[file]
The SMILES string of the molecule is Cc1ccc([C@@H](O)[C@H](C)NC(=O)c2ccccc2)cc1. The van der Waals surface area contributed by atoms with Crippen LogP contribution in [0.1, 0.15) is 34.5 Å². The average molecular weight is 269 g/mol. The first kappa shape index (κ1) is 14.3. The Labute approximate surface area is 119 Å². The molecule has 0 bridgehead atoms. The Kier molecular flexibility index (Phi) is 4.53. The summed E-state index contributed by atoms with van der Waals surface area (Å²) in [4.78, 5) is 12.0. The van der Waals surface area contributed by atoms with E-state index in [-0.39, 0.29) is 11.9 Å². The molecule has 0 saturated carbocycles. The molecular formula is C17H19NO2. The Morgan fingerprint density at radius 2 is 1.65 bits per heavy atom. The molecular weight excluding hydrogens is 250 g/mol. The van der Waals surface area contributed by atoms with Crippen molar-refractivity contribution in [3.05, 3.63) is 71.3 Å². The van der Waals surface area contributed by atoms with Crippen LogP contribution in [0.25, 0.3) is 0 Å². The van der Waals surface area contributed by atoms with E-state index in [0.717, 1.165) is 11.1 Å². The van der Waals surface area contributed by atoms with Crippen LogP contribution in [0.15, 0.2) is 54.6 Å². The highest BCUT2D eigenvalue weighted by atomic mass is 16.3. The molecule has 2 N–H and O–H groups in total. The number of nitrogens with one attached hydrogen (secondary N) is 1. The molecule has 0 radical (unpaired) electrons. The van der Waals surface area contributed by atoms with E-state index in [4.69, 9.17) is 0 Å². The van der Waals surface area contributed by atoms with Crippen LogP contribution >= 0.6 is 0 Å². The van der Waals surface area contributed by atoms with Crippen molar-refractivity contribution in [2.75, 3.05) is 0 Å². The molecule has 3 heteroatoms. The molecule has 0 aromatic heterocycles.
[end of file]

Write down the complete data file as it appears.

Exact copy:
The SMILES string of the molecule is Cc1ccc([C@@H](O)[C@H](C)NC(=O)c2ccccc2)cc1. The van der Waals surface area contributed by atoms with Crippen LogP contribution in [0.1, 0.15) is 34.5 Å². The average molecular weight is 269 g/mol. The first kappa shape index (κ1) is 14.3. The Labute approximate surface area is 119 Å². The molecule has 0 bridgehead atoms. The Kier molecular flexibility index (Phi) is 4.53. The summed E-state index contributed by atoms with van der Waals surface area (Å²) in [4.78, 5) is 12.0. The van der Waals surface area contributed by atoms with E-state index in [-0.39, 0.29) is 11.9 Å². The molecule has 0 saturated carbocycles. The molecular formula is C17H19NO2. The Morgan fingerprint density at radius 2 is 1.65 bits per heavy atom. The molecular weight excluding hydrogens is 250 g/mol. The van der Waals surface area contributed by atoms with Crippen molar-refractivity contribution in [3.05, 3.63) is 71.3 Å². The van der Waals surface area contributed by atoms with Crippen LogP contribution in [0.25, 0.3) is 0 Å². The van der Waals surface area contributed by atoms with E-state index in [0.717, 1.165) is 11.1 Å². The van der Waals surface area contributed by atoms with Crippen LogP contribution in [0.15, 0.2) is 54.6 Å². The highest BCUT2D eigenvalue weighted by atomic mass is 16.3. The molecule has 2 N–H and O–H groups in total. The number of nitrogens with one attached hydrogen (secondary N) is 1. The molecule has 0 radical (unpaired) electrons. The van der Waals surface area contributed by atoms with E-state index in [4.69, 9.17) is 0 Å². The van der Waals surface area contributed by atoms with Crippen LogP contribution >= 0.6 is 0 Å². The van der Waals surface area contributed by atoms with Crippen molar-refractivity contribution in [2.75, 3.05) is 0 Å². The molecule has 3 heteroatoms. The molecule has 0 aromatic heterocycles.